The Survey reveals that Italians see local governments as the most relevant public entities in the fight against climate change. 21% of Italians respondents reported feeling supported by their local governments in their climate-friendly actions and behaviour. This figure is 3 percentage points higher than the perceived support from the European Union and 11 percentage points higher than the perceived support from the national government (10%).

When it comes to assessing the effectiveness of EU measures to combat climate change, the survey results also highlight a generational gap, with the younger generation having a more positive assessment than their elders: 36% of the population aged 18-34 find that the measures implemented by the EU are effective, but only 21% of Italians aged 55+ agree.

Poles acknowledge the EU’s leadership in fighting climate change, but call for more efforts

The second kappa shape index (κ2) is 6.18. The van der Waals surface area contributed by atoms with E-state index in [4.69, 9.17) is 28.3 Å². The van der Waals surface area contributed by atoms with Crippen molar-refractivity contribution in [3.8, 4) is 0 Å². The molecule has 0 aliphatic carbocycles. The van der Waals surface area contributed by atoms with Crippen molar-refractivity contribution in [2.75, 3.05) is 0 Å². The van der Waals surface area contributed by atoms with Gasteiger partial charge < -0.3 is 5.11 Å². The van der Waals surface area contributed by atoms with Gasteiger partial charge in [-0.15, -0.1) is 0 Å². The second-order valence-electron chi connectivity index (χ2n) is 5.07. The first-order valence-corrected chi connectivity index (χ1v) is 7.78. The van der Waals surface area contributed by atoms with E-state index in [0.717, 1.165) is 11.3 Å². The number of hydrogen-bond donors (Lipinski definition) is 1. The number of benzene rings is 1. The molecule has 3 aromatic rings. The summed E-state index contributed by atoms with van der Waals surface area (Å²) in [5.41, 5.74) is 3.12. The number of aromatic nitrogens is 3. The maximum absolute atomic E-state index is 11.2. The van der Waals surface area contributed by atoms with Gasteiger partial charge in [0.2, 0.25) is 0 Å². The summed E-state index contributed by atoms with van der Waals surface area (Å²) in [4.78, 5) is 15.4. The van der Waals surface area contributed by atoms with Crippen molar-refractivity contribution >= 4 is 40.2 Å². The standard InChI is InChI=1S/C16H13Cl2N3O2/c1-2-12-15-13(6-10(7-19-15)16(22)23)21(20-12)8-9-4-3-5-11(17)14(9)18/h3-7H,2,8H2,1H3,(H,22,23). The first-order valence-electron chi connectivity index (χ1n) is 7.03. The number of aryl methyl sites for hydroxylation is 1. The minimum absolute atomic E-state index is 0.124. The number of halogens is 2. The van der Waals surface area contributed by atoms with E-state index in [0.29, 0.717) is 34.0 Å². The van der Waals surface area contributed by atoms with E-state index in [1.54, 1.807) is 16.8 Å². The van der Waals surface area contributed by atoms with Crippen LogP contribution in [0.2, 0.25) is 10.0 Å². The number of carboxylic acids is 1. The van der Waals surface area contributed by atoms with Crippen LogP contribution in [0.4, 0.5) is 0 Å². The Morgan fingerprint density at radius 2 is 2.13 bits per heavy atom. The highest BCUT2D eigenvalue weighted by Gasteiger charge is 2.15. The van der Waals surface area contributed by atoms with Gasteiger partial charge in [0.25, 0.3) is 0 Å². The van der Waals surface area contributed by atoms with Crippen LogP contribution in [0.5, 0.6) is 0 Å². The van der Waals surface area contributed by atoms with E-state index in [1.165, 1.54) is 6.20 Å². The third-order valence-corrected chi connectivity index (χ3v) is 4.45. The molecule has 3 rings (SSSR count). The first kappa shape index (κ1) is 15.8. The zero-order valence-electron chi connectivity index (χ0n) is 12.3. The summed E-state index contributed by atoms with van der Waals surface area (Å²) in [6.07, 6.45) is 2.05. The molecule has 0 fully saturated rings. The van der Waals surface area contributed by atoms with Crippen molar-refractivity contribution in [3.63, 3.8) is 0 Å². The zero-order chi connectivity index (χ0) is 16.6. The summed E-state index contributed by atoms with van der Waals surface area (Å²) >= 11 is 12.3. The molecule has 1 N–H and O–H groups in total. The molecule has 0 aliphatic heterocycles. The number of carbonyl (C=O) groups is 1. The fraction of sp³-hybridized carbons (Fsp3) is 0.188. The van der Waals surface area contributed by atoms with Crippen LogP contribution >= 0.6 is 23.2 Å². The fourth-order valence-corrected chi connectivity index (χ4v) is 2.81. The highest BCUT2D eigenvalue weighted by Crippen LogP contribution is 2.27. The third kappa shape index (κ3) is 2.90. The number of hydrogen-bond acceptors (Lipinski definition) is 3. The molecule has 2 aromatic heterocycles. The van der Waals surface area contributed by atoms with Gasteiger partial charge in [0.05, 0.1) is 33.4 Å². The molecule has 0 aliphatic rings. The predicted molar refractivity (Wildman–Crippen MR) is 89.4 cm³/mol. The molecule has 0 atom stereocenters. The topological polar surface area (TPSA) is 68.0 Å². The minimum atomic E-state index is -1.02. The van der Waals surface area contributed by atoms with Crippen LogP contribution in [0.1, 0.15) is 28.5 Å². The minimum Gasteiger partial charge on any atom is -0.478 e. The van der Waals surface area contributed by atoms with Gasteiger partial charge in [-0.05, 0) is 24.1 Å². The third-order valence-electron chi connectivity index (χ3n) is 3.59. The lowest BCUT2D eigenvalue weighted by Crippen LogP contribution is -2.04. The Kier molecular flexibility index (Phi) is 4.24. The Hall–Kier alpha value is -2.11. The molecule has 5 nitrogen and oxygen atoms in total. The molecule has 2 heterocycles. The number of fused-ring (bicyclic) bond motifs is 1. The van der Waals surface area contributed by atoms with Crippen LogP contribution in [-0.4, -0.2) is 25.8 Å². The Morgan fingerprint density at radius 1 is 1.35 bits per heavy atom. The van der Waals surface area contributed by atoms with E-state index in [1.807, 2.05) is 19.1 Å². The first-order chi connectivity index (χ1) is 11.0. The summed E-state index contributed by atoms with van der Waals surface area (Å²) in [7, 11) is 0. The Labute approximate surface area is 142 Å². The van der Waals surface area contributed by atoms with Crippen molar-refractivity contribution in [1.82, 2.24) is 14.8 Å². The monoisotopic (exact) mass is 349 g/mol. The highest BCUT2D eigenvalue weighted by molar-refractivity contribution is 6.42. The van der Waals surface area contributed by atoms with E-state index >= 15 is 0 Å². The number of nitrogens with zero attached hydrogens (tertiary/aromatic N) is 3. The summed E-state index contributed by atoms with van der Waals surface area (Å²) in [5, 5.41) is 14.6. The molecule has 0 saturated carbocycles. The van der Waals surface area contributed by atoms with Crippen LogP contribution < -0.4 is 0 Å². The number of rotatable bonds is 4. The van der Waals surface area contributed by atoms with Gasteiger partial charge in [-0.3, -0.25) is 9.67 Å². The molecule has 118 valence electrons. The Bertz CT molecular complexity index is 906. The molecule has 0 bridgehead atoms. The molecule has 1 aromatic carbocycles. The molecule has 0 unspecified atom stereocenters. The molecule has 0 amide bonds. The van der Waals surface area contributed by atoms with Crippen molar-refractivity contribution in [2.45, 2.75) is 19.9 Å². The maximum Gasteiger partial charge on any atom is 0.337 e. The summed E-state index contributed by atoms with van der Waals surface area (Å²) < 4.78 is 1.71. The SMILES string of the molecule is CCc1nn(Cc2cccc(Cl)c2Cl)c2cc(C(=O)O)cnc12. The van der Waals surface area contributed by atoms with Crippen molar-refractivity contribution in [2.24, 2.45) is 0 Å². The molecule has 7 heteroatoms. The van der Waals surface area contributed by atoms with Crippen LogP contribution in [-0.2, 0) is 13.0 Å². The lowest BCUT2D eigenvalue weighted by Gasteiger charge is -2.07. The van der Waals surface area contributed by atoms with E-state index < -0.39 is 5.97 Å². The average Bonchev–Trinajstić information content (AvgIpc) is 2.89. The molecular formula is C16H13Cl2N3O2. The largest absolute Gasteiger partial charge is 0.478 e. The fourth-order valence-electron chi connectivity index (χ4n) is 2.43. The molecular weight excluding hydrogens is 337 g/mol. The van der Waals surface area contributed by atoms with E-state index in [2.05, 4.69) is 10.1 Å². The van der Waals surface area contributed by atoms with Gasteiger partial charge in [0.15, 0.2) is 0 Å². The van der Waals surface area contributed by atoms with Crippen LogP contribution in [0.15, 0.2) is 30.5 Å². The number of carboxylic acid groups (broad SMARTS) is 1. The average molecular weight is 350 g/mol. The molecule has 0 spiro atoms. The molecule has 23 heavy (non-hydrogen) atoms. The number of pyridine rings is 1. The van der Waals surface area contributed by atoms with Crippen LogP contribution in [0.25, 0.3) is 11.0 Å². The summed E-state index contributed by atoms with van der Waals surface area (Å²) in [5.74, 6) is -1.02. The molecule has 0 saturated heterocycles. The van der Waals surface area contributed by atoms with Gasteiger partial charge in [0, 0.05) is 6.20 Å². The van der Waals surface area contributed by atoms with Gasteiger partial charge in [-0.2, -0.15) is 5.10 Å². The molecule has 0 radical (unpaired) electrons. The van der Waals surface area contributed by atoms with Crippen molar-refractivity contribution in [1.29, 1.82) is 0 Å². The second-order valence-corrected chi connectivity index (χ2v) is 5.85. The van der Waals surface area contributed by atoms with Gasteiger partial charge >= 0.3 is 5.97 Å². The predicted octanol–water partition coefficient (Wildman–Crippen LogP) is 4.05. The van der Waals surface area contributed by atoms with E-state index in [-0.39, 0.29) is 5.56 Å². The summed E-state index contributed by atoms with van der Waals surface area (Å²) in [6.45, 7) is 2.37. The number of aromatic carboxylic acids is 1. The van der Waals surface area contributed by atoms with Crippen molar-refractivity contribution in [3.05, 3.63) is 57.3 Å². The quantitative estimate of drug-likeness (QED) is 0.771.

The Survey reveals that Poles see the European Union as the most relevant public entity in the fight against climate change. 64% of Polish respondents reported feeling supported by the EU in their climate-friendly actions and behaviour. This figure is 29 percentage points higher than the perceived support from the national government (35%) and 23 percentage points higher than the perceived support from local governments (41%).

When it comes to assessing the effectiveness of EU measures to combat climate change, the survey results also highlight a generational gap, with the younger generation having a more positive assessment than their elders: 48% of the population aged 18-34 find that the measures implemented by the EU are effective, but only 37% of Poles aged 55+ agree.